A distinguishing feature of this project is its focus on Windows systems. When analyzing projects that can be compiled for GNU/Linux, I prefer to take two different approaches to vulnerability search. First, I analyze the code, looking for vulnerabilities in it. Second, I try to figure out how the search for vulnerabilities in the project can be automated using fuzzing. This is what I did when analyzing LibVNC, TurboVNC, and TightVNC. For such projects, it is very easy to write a wrapper for libfuzzer, since the project does not depend on a specific operating system’s implementation of the network API – there is an additional abstraction layer implemented for that. To write a good fuzzer, all you have to do is implement the target function on your own, as well as rewrite the networking functions. This will allow data from the fuzzer to be fed to the program – as if it was transferred over the network.

However, in the case of analyzing projects for Windows, the latter technique is difficult to use even with open-source projects because the relevant tools are either not available or poorly developed. At the time of the analysis, libfuzzer for Windows had not yet been released. In addition, the event-oriented approach used in Windows application development means that a very large amount of code would have to be rewritten to achieve good fuzzing coverage. Because of this, I used only manual code analysis when analyzing UltraVNC for vulnerabilities.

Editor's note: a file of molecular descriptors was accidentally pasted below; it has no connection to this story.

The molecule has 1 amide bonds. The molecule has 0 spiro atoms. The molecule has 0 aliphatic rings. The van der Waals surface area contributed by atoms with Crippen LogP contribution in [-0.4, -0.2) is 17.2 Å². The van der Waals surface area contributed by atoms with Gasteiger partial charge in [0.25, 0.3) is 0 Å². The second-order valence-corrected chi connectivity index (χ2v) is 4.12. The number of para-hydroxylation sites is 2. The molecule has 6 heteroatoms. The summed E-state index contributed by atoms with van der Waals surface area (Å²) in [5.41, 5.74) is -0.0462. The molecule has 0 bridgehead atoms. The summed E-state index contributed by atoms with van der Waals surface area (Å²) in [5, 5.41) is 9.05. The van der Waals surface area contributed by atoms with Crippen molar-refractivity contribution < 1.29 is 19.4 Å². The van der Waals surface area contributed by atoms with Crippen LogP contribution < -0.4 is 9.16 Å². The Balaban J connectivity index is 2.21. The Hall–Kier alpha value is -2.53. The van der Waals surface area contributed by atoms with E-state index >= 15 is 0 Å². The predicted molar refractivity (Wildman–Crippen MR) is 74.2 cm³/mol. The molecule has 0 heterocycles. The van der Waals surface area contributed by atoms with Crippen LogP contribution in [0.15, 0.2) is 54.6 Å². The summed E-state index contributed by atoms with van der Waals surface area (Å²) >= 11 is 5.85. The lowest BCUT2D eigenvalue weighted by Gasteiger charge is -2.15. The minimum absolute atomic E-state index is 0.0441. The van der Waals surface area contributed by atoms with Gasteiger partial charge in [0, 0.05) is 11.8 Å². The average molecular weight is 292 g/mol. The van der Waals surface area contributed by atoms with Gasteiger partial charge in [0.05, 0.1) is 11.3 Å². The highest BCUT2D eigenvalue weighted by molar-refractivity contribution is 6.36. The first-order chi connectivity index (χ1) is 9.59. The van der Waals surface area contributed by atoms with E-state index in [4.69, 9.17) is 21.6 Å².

As a result of this analysis, I found an entire ‘zoo’ of vulnerabilities in UltraVNC – from trivial buffer overflows in strcpy and sprintf to more or less curious vulnerabilities that can rarely be encountered in real-world projects. Below we discuss some of these vulnerabilities.


This vulnerability exists in UltraVNC client-side code. At the initialization stage, the server should provide information on display height and width, color depth, palette and name of the desktop, which can be displayed, for example, in the title bar of the window.

The name of the desktop is a string of an undefined length. Consequently, the string’s length is sent to the client first, followed by the string itself. The relevant fragment of code is shown below:

void ClientConnection::ReadServerInit()
    ReadExact((char *)&m_si, sz_rfbServerInitMsg);